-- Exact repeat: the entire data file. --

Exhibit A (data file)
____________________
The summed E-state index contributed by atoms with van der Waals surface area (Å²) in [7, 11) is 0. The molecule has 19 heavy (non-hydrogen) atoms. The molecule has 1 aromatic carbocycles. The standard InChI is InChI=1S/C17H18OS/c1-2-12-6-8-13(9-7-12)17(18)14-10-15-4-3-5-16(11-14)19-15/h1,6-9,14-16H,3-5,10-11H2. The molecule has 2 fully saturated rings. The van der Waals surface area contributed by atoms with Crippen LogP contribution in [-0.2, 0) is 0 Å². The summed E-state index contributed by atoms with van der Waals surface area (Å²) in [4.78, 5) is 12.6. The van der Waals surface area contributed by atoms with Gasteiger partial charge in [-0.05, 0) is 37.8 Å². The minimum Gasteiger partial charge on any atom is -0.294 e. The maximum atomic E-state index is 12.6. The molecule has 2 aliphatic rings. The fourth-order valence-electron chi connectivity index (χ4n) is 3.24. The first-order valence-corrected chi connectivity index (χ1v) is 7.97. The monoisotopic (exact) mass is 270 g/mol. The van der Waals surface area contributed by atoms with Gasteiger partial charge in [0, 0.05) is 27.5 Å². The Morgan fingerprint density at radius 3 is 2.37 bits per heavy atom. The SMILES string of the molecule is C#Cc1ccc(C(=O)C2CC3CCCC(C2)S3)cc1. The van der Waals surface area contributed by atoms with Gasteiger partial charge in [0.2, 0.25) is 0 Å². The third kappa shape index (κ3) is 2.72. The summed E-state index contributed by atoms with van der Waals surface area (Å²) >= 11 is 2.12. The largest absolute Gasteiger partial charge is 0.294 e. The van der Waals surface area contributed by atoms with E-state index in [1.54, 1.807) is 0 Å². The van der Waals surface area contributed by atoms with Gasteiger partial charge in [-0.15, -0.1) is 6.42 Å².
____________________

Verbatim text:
The summed E-state index contributed by atoms with van der Waals surface area (Å²) in [7, 11) is 0. The molecule has 19 heavy (non-hydrogen) atoms. The molecule has 1 aromatic carbocycles. The standard InChI is InChI=1S/C17H18OS/c1-2-12-6-8-13(9-7-12)17(18)14-10-15-4-3-5-16(11-14)19-15/h1,6-9,14-16H,3-5,10-11H2. The molecule has 2 fully saturated rings. The van der Waals surface area contributed by atoms with Crippen LogP contribution in [-0.2, 0) is 0 Å². The summed E-state index contributed by atoms with van der Waals surface area (Å²) in [4.78, 5) is 12.6. The van der Waals surface area contributed by atoms with Gasteiger partial charge in [-0.05, 0) is 37.8 Å². The minimum Gasteiger partial charge on any atom is -0.294 e. The maximum atomic E-state index is 12.6. The molecule has 2 aliphatic rings. The fourth-order valence-electron chi connectivity index (χ4n) is 3.24. The first-order valence-corrected chi connectivity index (χ1v) is 7.97. The monoisotopic (exact) mass is 270 g/mol. The van der Waals surface area contributed by atoms with Gasteiger partial charge in [0, 0.05) is 27.5 Å². The Morgan fingerprint density at radius 3 is 2.37 bits per heavy atom. The SMILES string of the molecule is C#Cc1ccc(C(=O)C2CC3CCCC(C2)S3)cc1. The van der Waals surface area contributed by atoms with Gasteiger partial charge in [0.2, 0.25) is 0 Å². The third kappa shape index (κ3) is 2.72. The summed E-state index contributed by atoms with van der Waals surface area (Å²) >= 11 is 2.12. The largest absolute Gasteiger partial charge is 0.294 e. The van der Waals surface area contributed by atoms with E-state index in [1.54, 1.807) is 0 Å². The van der Waals surface area contributed by atoms with Gasteiger partial charge in [-0.15, -0.1) is 6.42 Å².